Tuesday, January 16, 2007


Over the weekend I bought an exercise bike. Or rather, I bought two exercise bikes.

I bought the first one on Friday evening. I went into the fitness equipment store and asked for an exercise bike with vanes in the wheel, so that the cycling load is generated by air resistance, not by a tension belt (which wears out). When I got it home and started to assemble it, trying to translate the instructions from Chinese English to actual English as I went, I realised that my supposed air resistance bike had a tension belt. I'd been gypped.

I was not happy, but as a person who hates conflict, I merely thought, "Oh well, caveat emptor and all that".

Then I discovered that the tension adjuster didn't work. Well, maybe I can fix it, I thought.

Then I discovered that the cheap plastic grille on the side of the wheel was deformed, causing it to rub against the spokes of the wheel. Well, I can cut that part of the grille away and it should work fine, I thought. I actually went to the kitchen and came back with my heavy-duty shears before I snapped. Fear of conflict be damned! I am taking this piece of broken, misrepresented junk back! And I'm not disassembling it and putting it back in its original packaging, and I'm demanding a refund! Furthermore I will be rude and angry! Grrrrrr!

When I snap, I snap hard. After a night of maybe three hours of sleep, interspersed with episodes of teeth-grinding and mutterings of ire and resentment, I loaded the bike and its boxes into the back of my car and drove it all down to the store. After dumping it in the middle of the showroom, I informed the man behind the counter that I was returning it and that I wanted a refund. He told me that they didn't do refunds. I told him that they did now. He contradicted me, as if I was being a little slow on the uptake, then wisely changed the subject.

After I'd explained my numerous problems both to him and my original salesman, all the while quivering with impotent consumer rage, they eventually agreed to give me my refund. Nothing unsettles salesmen like an unhinged customer. Plus I think they were worried that I might blow an artery and spray bright red blood all over the display stands.

I stomped out of there, got in my car, and drove a couple of blocks homeward before stopping at the sporting goods warehouse store. There I examined the exercise bikes with a more jaundiced eye, and demanded unreasonable levels of detail from the salespeople. But I eventually bought one I liked.

It was a significantly more expensive model, which I bargained down to only slightly more expensive. Unlike the first bike, which was badly-designed and cheaply made, this new one feels heavy and solid, and fits together properly. It doesn't have air resistance vanes (which apparently only come on very expensive professional machines), but it uses electromagnets to increase and decrease the cycling load. It has a computer that tells you your speed, the distance you've covered, the number of calories you've burned, your pulse rate, the time, the date, the ambient temperature... if it could be plugged into the internet it could probably take over the world.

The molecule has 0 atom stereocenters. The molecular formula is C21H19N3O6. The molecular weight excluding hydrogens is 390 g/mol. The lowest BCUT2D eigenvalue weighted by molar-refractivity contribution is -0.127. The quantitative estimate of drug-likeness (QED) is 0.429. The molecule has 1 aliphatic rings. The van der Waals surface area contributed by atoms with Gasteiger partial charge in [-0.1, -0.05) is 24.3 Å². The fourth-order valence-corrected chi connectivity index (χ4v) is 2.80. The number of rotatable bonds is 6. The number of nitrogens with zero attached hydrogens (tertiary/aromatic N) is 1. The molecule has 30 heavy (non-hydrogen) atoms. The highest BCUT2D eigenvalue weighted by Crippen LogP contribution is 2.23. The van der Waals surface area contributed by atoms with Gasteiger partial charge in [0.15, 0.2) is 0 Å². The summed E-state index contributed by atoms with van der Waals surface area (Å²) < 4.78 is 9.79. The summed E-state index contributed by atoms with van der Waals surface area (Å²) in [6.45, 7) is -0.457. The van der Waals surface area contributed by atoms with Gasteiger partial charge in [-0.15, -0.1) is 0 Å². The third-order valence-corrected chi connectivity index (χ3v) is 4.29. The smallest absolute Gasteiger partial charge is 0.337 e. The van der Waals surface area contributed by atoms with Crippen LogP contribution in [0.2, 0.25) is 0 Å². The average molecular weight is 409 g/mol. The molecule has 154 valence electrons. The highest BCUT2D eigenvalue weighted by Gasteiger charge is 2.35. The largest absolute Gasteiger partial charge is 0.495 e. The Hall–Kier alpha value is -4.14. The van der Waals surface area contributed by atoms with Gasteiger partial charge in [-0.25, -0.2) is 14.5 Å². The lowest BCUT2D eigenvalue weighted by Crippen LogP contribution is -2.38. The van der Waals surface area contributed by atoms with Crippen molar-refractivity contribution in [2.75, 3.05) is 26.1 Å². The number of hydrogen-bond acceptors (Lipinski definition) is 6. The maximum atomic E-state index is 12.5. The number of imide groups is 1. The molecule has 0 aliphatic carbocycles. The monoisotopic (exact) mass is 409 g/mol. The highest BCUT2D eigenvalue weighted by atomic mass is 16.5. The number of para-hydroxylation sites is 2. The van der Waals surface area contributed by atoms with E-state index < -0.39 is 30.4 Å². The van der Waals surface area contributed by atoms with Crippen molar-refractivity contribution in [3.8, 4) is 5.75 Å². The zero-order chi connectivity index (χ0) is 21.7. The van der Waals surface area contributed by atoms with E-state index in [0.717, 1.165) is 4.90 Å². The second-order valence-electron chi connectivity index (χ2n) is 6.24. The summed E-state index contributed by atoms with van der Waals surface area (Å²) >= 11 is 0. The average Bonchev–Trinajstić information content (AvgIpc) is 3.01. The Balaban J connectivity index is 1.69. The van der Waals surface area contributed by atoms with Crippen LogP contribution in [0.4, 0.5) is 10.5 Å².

So I'm including a half hour of cycling every evening before I go to bed, to help me lose weight, burn off any excess energy I have, work out any stress, and release a few calming endorphins so that I can sleep like a normal human being. I could accompany this exercise with high-energy workout music, but I prefer to listen to old Goon Show recordings, which a) are exactly half an hour long and b) make me laugh. After the excruciating experience of actually purchasing the exercise bike, I need all the laughs I can get.


Blogger phaedrus said...

I experienced a similar sort of buyer's rage at the gym when I went to go ask if I could "freeze" or "suspend" my membership. This was back after the whole "kidney" incident, and I'd fallen out of the habit. I knew I'd want to go back during the winter, though.

Mon dieu, the naiviete!

The girl at the desk was baffled: I wanted to do what? Not good. She directed me to the buff guy at the desk in the corner. He could see trouble.

He gruffly explained they'd be happy to do that if I could show proof of military service or provide them with a letter from my employer showing that I would be out of town on business for an extended period.

Not happy at the idea of shelling out $40 a month for the privilege of toting around an access card, I had to quit on the spot.

I guess it's better to charge $40 a month for chumps who don't show up than to have satisfied but non-paying database entries.

1:37 PM  
Blogger Blandwagon said...

It's at time like these that we want to just shout "To hell with you corporate weasels!" and go live in a cave.

But eventually we'd miss the Internet and come crawling back. Sigh.

8:56 AM  

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